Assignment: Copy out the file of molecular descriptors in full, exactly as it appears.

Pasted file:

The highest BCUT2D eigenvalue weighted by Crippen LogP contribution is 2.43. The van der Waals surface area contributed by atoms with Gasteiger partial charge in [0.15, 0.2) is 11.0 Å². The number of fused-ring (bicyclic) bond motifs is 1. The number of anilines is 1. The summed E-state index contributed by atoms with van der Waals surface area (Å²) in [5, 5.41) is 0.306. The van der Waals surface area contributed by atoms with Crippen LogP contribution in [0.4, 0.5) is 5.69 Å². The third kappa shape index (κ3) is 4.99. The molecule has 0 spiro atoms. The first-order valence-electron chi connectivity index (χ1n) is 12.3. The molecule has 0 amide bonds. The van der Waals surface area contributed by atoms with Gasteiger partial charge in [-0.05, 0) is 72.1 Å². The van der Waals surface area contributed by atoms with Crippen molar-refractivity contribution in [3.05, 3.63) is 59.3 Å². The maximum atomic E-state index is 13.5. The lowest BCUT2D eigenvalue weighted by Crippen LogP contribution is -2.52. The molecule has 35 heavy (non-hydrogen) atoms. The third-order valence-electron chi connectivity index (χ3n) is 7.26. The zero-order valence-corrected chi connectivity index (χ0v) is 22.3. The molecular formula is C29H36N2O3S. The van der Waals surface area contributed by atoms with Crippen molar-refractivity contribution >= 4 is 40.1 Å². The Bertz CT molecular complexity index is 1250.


The highest BCUT2D eigenvalue weighted by Crippen LogP contribution is 2.43. The van der Waals surface area contributed by atoms with Gasteiger partial charge in [0.15, 0.2) is 11.0 Å². The number of fused-ring (bicyclic) bond motifs is 1. The number of anilines is 1. The summed E-state index contributed by atoms with van der Waals surface area (Å²) in [5, 5.41) is 0.306. The van der Waals surface area contributed by atoms with Crippen LogP contribution in [0.4, 0.5) is 5.69 Å². The third kappa shape index (κ3) is 4.99. The molecule has 0 spiro atoms. The first-order valence-electron chi connectivity index (χ1n) is 12.3. The molecule has 0 amide bonds. The van der Waals surface area contributed by atoms with Gasteiger partial charge in [-0.05, 0) is 72.1 Å². The van der Waals surface area contributed by atoms with Crippen molar-refractivity contribution in [3.05, 3.63) is 59.3 Å². The maximum atomic E-state index is 13.5. The lowest BCUT2D eigenvalue weighted by Crippen LogP contribution is -2.52. The molecule has 35 heavy (non-hydrogen) atoms. The third-order valence-electron chi connectivity index (χ3n) is 7.26. The zero-order valence-corrected chi connectivity index (χ0v) is 22.3. The molecular formula is C29H36N2O3S. The van der Waals surface area contributed by atoms with Crippen molar-refractivity contribution >= 4 is 40.1 Å². The Bertz CT molecular complexity index is 1250.